Exposure to Bisphenol A and Other Phenols in Neonatal Intensive Care Unit Premature Infants
ABSTRACT We previously demonstrated that exposure to polyvinyl chloride plastic medical devices containing di(2-ethylhexyl) phthalate (DEHP) was associated with higher urinary concentrations of several DEHP metabolites in 54 premature infants in two neonatal intensive care units than in the general population. For 42 of these infants, we evaluated urinary concentrations of several phenols, including bisphenol A (BPA), in association with the use of the same medical devices.
We measured the urinary concentrations of free and total (free plus conjugated) species of BPA, triclosan, benzophenone-3, methyl paraben, and propyl paraben.
The percentage of BPA present as its conjugated species was > 90% in more than three-quarters of the premature infants. Intensity of use of products containing DEHP was strongly associated with BPA total concentrations but not with any other phenol. Adjusting for institution and sex, BPA total concentrations among infants in the group of high use of DEHP-containing products were 8.75 times as high as among infants in the low use group (p < 0.0001). Similarly, after adjusting for sex and DEHP-containing product use category, BPA total concentrations among infants in Institution A were 16.6 times as high as those among infants in Institution B (p < 0.0001).
BPA geometric mean urinary concentration (30.3 microg/L) among premature infants undergoing intensive therapeutic medical interventions was one order of magnitude higher than that among the general population. Conjugated species were the primary urinary metabolites of BPA, suggesting that premature infants have some capacity to metabolize BPA. The differences in exposure to BPA by intensity of use of DEHP-containing medical products highlight the need for further studies to determine the specific source(s) of exposure to BPA.
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ABSTRACT: Critical care medicine has largely benefited from plastic-containing medical devices. However, bisphenol-A (BPA) and phthalates present in the plastics can leach from such devices. We hypothesized that intensive care unit (ICU) patients are exposed to BPA and phthalates through (plastic) medical devices. Serum (n= 118) and urine (n= 102) samples of adult ICU patients (n= 35) were analyzed for total BPA and phthalate metabolites (PMs). Our results showed that adult ICU patients are continuously exposed to phthalates, such as di(2- ethylhexyl)phthalate (DEHP), as well as to BPA, albeit to a lesser extent. This exposure resulted in detectable high serum and urinary levels in almost every patient and at every studied time point. Moreover, these levels were significantly higher than in controls or compared to referenced literature. The chronology of exposure was demonstrated: pre-operative urinary and serum levels of the DEHP metaboliteswere often belowthe detection limit. Plastic-containingmedical deviceswere the main source of DEHP exposure: post-operative patients on hemofiltration, extracorporeal membrane oxygenation or both showed serum levels 100-or 1000-fold higher than the levels in the general population reported in the literature. The serum and some of the urinary levels of the DEHPmetabolites are the highest ever reported in humans; someat biologically highly relevant concentrations of ≥10–50 μM. Despite the continuously tightening regulations, BPA and DEHP appear to be still present in (some) medical devices. Because patient safety is a concern in the ICU, further research into the (possibly toxic and clinical) effects of these chemicals released from medical devices is imperiously necessary.Environment International 05/2015; 81(August):64-72. DOI:10.1016/j.envint.2015.04.008 · 5.66 Impact Factor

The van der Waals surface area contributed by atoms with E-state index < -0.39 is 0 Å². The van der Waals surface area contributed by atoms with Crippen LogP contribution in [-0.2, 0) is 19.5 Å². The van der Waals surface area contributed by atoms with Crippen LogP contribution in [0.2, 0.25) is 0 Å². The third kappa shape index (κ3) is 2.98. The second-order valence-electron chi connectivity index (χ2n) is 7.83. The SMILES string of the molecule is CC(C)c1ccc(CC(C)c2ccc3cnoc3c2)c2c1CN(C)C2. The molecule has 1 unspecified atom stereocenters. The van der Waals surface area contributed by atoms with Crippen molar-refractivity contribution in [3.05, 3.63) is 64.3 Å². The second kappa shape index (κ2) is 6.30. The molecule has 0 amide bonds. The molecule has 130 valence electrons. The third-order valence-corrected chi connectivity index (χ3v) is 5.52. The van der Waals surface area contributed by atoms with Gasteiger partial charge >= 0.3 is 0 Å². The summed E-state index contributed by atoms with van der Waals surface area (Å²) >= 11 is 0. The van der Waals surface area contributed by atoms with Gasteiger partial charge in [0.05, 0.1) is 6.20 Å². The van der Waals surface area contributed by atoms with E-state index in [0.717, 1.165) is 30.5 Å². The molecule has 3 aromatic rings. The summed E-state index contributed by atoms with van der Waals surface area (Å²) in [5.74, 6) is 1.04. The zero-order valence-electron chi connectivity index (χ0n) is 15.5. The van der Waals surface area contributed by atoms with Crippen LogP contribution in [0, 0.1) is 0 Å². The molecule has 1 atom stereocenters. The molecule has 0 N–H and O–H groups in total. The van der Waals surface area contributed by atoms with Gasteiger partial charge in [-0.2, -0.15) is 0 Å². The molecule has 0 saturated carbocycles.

Toxicology Letters 09/2014; 229:S227. DOI:10.1016/j.toxlet.2014.06.761 · 3.36 Impact Factor
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ABSTRACT: BACKGROUND2-Hydroxy-4-methoxybenzophenone (HMB) is an ultraviolet (UV) absorbing compound used in many cosmetic products as a UV-protecting agent and in plastics for preventing UV-induced photodecomposition. HMB has been detected in over 95% of randomly collected human urine samples from adults and from premature infants, and it may have estrogenic potential.METHODS To determine the effects of maternal and lactational exposure to HMB on development and reproductive organs of offspring, time-mated female Harlan Sprague-Dawley rats were dosed with 0, 1000, 3000, 10,000, 25,000, or 50,000 ppm HMB (seven to eight per group) added to chow from gestation day 6 until weaning on postnatal day (PND) 23.RESULTS AND CONCLUSION Exposure to HMB was associated with reduced body and organ weights in female and male offspring. No significant differences were observed in the number of implantation sites/litter, mean resorptions/litter, % litters with resorptions, number and weights of live fetuses, or sex ratios between the control and HMB dose groups. Normalized anogenital distance in male pups at PND 23 was decreased in the highest dose group. Spermatocyte development was impaired in testes of male offspring in the highest dose group. In females, follicular development was delayed in the highest dose group. However, by evaluating levels of the compound in rat serum, the doses at which adverse events occurred are much higher than usual human exposure levels. Thus, exposure to less than 10,000 ppm HMB does not appear to be associated with adverse effects on the reproductive system in ratsBirth Defects Research Part B Developmental and Reproductive Toxicology 02/2015; 104(1). DOI:10.1002/bdrb.21137 · 1.17 Impact Factor